Justin Thomas Navigates Green Mile To Major Glory


CHARLOTTE, N.C. – Somehow you knew it was going to come down to Quail Hollow’s famed Green Mile.

Perhaps not like this, though.

Admit it. We expected something more like we witnessed Saturday – leaking oil, loose handling, maybe the wheels coming off somewhere. Wreckage. Something befitting the NASCAR Hall of Fame a few miles down the road.

We got enough of that Sunday, too. But the turning point of Sunday’s PGA Championship finale was when Justin Thomas found another gear at the par-3 17th.

From 214 yards away, Thomas’ 7-iron tee shot touched down on the green’s right front and made a nifty left turn toward the flagstick, hitting the brakes about 15 feet from the hole. He converted the birdie, taking a two-shot cushion to the final hole.

“Probably one of the best golf shots I’ve hit in my life,” Thomas said after taking possession of the Wanamaker Trophy.

Before that, too, Thomas produced a clutch par save at No. 16 after driving into the right rough. Hey, it doesn’t always have to leave debris. Every so often, someone manages to tame a brute, however briefly.

“(No.) 17, that was brutal,” Thomas said. “To make a birdie there was just a bonus. It let me limp up there on 18 (for a clinching bogey after finding a fairway bunker).”

That was one of just two bogeys Thomas made all week on the Green Mile – the other coming at No.17 in Thursday’s opening round.

“I felt like I had the game to get it done,” Thomas said. “It was just a matter of going out and doing it.”

Somebody had to. Amid Sunday’s final three pairings – everybody within four shots of Kevin Kisner’s 54-hole lead – Thomas and Louis Oosthuizen were the only ones to exit the Green Mile in no worse shape than they entered.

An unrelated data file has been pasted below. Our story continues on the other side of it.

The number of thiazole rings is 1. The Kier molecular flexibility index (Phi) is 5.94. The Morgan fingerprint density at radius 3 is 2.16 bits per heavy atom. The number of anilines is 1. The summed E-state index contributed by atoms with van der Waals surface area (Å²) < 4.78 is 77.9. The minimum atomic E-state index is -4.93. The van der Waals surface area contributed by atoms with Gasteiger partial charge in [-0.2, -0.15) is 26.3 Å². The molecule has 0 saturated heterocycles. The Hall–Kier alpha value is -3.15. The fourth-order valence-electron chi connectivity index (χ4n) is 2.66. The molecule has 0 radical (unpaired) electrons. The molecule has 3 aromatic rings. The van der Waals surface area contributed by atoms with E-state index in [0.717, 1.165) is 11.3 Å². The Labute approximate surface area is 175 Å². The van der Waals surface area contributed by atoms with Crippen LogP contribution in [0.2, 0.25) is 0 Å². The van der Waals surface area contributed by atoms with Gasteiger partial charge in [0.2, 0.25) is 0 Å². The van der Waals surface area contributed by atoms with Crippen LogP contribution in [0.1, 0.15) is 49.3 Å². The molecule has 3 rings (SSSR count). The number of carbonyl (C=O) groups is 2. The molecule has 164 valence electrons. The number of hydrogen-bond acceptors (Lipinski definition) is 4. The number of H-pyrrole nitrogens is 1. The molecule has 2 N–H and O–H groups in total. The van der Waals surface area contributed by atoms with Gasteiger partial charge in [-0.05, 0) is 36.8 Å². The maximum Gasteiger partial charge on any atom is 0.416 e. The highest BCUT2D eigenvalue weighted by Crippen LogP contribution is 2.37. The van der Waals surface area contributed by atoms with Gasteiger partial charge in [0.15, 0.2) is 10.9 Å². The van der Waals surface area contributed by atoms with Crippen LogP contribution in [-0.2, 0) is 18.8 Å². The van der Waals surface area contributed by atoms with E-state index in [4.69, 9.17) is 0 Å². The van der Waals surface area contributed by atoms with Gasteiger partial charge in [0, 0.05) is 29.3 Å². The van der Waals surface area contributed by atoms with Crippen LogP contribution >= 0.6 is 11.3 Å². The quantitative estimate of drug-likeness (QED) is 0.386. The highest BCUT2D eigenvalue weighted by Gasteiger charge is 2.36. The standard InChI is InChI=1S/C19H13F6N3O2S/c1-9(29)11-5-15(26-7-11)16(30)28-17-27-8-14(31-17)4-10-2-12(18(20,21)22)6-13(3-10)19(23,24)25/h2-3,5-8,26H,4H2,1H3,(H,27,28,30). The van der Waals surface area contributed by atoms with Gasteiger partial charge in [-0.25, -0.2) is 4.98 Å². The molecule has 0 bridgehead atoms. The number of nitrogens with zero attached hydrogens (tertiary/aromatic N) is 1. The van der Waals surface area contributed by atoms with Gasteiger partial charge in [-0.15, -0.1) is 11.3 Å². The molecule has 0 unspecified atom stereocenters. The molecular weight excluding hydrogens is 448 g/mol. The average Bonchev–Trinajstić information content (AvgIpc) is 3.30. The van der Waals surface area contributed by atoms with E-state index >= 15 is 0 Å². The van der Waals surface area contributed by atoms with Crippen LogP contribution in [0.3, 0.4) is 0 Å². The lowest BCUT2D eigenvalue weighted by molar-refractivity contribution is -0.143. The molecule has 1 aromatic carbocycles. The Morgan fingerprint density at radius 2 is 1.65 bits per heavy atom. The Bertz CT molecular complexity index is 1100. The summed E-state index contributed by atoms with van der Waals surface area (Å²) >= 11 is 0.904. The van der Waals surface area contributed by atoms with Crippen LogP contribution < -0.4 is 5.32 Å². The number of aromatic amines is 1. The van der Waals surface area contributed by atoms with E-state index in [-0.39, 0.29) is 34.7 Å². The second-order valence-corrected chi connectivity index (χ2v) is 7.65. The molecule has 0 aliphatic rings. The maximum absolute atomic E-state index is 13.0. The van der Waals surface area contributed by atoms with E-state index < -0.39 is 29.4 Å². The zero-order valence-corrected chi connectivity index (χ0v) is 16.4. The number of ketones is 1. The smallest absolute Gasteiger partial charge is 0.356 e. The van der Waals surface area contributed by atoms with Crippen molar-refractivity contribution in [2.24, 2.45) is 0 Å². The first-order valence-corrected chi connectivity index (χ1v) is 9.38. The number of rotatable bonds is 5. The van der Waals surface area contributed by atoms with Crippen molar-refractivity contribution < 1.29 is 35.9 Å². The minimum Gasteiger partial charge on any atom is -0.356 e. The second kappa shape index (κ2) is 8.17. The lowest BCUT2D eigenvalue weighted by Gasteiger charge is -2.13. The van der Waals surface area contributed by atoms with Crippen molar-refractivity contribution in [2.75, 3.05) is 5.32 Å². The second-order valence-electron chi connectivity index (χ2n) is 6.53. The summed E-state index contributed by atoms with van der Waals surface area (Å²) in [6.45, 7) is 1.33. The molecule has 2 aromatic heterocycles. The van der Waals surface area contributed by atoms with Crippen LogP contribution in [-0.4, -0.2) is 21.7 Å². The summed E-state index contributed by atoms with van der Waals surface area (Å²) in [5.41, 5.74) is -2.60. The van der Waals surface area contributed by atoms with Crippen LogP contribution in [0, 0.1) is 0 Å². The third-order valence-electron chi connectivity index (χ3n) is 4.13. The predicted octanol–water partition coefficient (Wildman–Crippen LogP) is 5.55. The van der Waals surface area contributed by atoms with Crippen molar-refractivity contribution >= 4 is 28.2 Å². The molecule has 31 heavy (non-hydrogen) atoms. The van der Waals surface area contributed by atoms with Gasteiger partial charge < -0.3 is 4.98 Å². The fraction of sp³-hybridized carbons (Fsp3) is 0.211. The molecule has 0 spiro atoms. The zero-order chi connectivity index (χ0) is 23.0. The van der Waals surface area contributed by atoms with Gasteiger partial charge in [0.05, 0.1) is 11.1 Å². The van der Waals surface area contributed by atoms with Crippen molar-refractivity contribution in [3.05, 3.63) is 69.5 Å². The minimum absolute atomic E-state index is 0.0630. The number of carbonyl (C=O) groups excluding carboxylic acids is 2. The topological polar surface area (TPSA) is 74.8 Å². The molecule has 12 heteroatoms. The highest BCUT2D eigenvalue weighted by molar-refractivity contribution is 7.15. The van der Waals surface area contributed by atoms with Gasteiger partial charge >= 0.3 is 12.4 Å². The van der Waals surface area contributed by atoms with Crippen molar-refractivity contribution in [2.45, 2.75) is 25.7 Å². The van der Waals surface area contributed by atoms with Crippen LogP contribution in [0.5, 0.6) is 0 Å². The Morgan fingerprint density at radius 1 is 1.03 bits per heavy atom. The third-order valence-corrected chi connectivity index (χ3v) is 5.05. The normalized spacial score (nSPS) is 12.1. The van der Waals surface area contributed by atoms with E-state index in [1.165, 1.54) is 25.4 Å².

Kisner played the trio in 3-over, three-putting from somewhere near the county line for bogey at No.16 and finding the creek that runs alongside the 18th for double bogey. Chris Stroud finished his round double bogey/bogey/bogey.

Hideki Matsuyama and Grayson Murray did slightly better, each carding bogeys at both Nos. 16 and 18.

“The rough is really thick. There’s water in play. It’s long,” said Francesco Molinari, whose bogey at No.16 halted a run of four birdies in his previous five holes that briefly gave him a share of the lead. “I mean, there’s nothing really easy about it.”

Thomas, for his part, toured the Green Mile in even-par each of the last three days. Field average for the week: A full 1.064 over par.

Not that this was any sort of secret. Since 2003, when Quail Hollow became an annual PGA Tour stop, no closing stretch has been tougher than the Green Mile. And it’s not even close.

Quail Hollow’s trio played to an average of .916 over par through those first 14 editions. Though conditions vary from year to year, the Green Mile has never ranked worse than third-toughest in any of those seasons.

No.2 is Muirfield Village, where the Memorial Tournament’s closing stretch has played .598 over par during that stretch. Yes, a full third of a shot easier.

“The Green Mile is no pushover,” said Rickie Fowler, a onetime Quail Hollow winner when he captured a 2012 playoff over Rory McIlroy and D.A. Points.

And that was before they gave it a major-championship setup.

“That finish is just brutal,” said Kisner, a Charlotte native whose in-laws are longtime Quail Hollow members and who annually plays the Wells Fargo Championship.

Driving home the point, Kisner reeled off his club selection on the closing trio. “I hit driver/5-iron, 5-iron, driver/5-iron,” he said. “We don’t do that much on tour.”

After Saturday’s final three groups played the Mile in a combined 15-over – including Jason Day’s quadruple-bogey adventure out by the portable toilets right of the 18th fairway – Sunday seemed set to be one of those finales remembered more for who lost it than who won.

Think Phil Mickelson out by the Winged Foot merchandise tent and Colin Montgomerie’s flubbed iron at No.18 in 2006. Late stumbles by Jim Furyk and Graeme McDowell at Olympic Club five years ago. Jean Van de Velde barefoot in the Barry Burn at Carnoustie, circa 1999.

It didn’t quite happen that way. As much as the Green Mile can break golfers, it made Justin Thomas a major champion Sunday.

Really, isn’t that the way we’d prefer to see it?


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